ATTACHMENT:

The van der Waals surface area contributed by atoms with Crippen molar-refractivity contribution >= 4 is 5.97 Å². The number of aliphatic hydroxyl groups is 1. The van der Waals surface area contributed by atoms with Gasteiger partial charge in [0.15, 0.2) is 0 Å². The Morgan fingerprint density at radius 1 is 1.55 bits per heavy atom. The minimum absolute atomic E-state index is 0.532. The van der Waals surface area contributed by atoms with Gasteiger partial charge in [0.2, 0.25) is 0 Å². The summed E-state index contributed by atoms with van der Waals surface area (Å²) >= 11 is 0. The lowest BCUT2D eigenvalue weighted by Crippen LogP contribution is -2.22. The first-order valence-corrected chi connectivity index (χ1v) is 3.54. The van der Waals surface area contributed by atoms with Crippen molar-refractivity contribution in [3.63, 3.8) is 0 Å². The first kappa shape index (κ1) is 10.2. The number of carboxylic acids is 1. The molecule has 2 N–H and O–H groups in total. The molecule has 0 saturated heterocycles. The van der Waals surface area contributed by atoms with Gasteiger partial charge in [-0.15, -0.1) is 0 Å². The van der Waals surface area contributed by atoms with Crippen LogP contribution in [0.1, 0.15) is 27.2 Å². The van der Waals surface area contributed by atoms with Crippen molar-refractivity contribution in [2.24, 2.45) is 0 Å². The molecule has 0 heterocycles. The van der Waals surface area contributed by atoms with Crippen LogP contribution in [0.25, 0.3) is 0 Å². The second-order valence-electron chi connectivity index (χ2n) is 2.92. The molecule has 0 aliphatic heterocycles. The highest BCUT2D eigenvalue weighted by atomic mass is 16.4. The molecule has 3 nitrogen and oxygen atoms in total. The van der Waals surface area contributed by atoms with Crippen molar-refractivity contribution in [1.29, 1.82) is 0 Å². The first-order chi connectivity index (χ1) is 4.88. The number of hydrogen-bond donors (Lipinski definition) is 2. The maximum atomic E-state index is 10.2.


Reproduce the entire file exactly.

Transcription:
The van der Waals surface area contributed by atoms with Crippen molar-refractivity contribution >= 4 is 5.97 Å². The number of aliphatic hydroxyl groups is 1. The van der Waals surface area contributed by atoms with Gasteiger partial charge in [0.15, 0.2) is 0 Å². The Morgan fingerprint density at radius 1 is 1.55 bits per heavy atom. The minimum absolute atomic E-state index is 0.532. The van der Waals surface area contributed by atoms with Gasteiger partial charge in [0.2, 0.25) is 0 Å². The summed E-state index contributed by atoms with van der Waals surface area (Å²) >= 11 is 0. The lowest BCUT2D eigenvalue weighted by Crippen LogP contribution is -2.22. The first-order valence-corrected chi connectivity index (χ1v) is 3.54. The van der Waals surface area contributed by atoms with Crippen molar-refractivity contribution in [3.63, 3.8) is 0 Å². The first kappa shape index (κ1) is 10.2. The number of carboxylic acids is 1. The molecule has 2 N–H and O–H groups in total. The molecule has 0 saturated heterocycles. The van der Waals surface area contributed by atoms with Gasteiger partial charge in [-0.15, -0.1) is 0 Å². The van der Waals surface area contributed by atoms with Crippen LogP contribution in [0.1, 0.15) is 27.2 Å². The van der Waals surface area contributed by atoms with Crippen molar-refractivity contribution in [2.24, 2.45) is 0 Å². The molecule has 0 heterocycles. The van der Waals surface area contributed by atoms with Crippen LogP contribution in [0.25, 0.3) is 0 Å². The second-order valence-electron chi connectivity index (χ2n) is 2.92. The molecule has 0 aliphatic heterocycles. The highest BCUT2D eigenvalue weighted by atomic mass is 16.4. The molecule has 3 nitrogen and oxygen atoms in total. The van der Waals surface area contributed by atoms with Crippen molar-refractivity contribution in [1.29, 1.82) is 0 Å². The first-order chi connectivity index (χ1) is 4.88. The number of hydrogen-bond donors (Lipinski definition) is 2. The maximum atomic E-state index is 10.2.